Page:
i. The teacher takes pictures (at least twenty) with the digital camera, and then prints out the pictures. (Print some in black and white and some in color.)
ii. The student will sort the pictures into two groups based on one property (size-big-small; shape-corners-no corners; Color- color-black and white)
iii. After they sort the pictures, they write in their math notebook by which property they sorted the objects.
iv. They then repeat lesson using a different property.
 1. See Attachment B

c. Activity Three: Real Life Sorting and Classifying

i. The student will pick one property, and use the digital camera to go around campus and take pictures matching that property.
ii. The student will print out the pictures and present them to the class without letting the class know what the property was. Then the class will try to guess their property.
iii. The student will write in their notebook what their property was and what they took pictures of.
 1. See Attachment C

3. CLOSURE: Check the math notebooks for understanding of the concept, repeat anything they did not understand or missed.

ASSESSMENT: Give the students a pre-test on sorting and classifying with five questions over sorting, patterns and equations (that use sorting skills). Go over anything they missed on the pre test. After activities, give test # 2(post-test) with same format as test # 1 (pre-test). Check notebooks for understanding. Require passing grades on class work and / or student has to demonstrate understanding by explaining what and by what properties he / she sorted the objects.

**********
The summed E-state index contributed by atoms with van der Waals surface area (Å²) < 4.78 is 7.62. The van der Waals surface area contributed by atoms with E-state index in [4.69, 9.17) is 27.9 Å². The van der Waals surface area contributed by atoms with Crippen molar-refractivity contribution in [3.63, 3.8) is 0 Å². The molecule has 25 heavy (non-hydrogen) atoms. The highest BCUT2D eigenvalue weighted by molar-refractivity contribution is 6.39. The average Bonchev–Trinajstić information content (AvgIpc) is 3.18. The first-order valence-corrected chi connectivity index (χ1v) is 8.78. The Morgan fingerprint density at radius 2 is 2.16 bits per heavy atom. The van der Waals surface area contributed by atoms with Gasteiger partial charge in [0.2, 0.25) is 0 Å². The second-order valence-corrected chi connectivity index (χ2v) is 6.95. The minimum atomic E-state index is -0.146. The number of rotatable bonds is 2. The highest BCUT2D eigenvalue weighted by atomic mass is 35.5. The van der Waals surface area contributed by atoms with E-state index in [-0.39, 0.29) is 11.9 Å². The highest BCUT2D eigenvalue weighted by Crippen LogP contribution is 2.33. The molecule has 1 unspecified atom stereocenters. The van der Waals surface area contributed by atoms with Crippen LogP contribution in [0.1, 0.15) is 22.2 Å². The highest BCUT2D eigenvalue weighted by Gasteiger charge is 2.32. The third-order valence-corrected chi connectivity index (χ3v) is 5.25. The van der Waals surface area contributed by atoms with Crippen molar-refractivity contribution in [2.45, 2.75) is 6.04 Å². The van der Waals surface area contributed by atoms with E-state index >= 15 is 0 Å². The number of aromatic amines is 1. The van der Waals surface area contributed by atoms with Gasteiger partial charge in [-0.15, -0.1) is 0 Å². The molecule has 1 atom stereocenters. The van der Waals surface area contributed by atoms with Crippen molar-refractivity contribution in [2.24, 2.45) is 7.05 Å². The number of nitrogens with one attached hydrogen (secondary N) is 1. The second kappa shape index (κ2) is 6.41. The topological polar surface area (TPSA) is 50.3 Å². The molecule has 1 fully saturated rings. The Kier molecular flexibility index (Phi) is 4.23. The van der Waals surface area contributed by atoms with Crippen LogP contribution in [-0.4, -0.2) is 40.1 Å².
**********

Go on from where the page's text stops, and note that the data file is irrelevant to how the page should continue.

Stay with one group of objects to begin with (fruits and veggies, vehicles, school supplies, etc. after they master one group say hard or soft, then you can add to it such as eatable or non-eatable, etc.)

Use pictures instead of words. (Show the color red as a crayon that is red; show a small object vs. large instead of saying sort by size)

Use real objects instead of pictures. (Use any hands on manipulatives that they can touch, see, smell, even taste, to make it more concrete)
Be VERY repetitious.

REFLECTION: I need more time to develop a better sorting activity with clearer definitions on how to sort them (some pictures could be sorted into multiple categories, which is ok for later use, but the need to be more concrete for introducing the lesson.) They LOVE the jeopardy game. Can use it as a reward for finishing weekly lessons. (If you finish you get to play on Friday) Can only take a small group at a time to take pictures for activity three, or have to buy more digital cameras. The kids did well on the pre-test. They all had trouble writing the equation, even if they could solve the problem, they could write down the equation. The Post –test was good also. Math notebooks didn’t work as well as I’d hope because my students cannot write without assistance, so it was not an independent activity. It frustrated one student to the point of giving up, and the others had to ask how to spell every word (even when I told them spelling did not matter). We talked about the activity orally instead. Closure was done by class discussion instead of notebooks which questions like: “what was their favorite thing to sort? (By color for activity c, animals for activity b) What activity did they like best, and why? (Jeopardy, because it was like the TV game) What was the easiest/hardest thing to sort & why? (The easiest was color b/c you can see it better, hardest was people b/c they could be sorted differently.)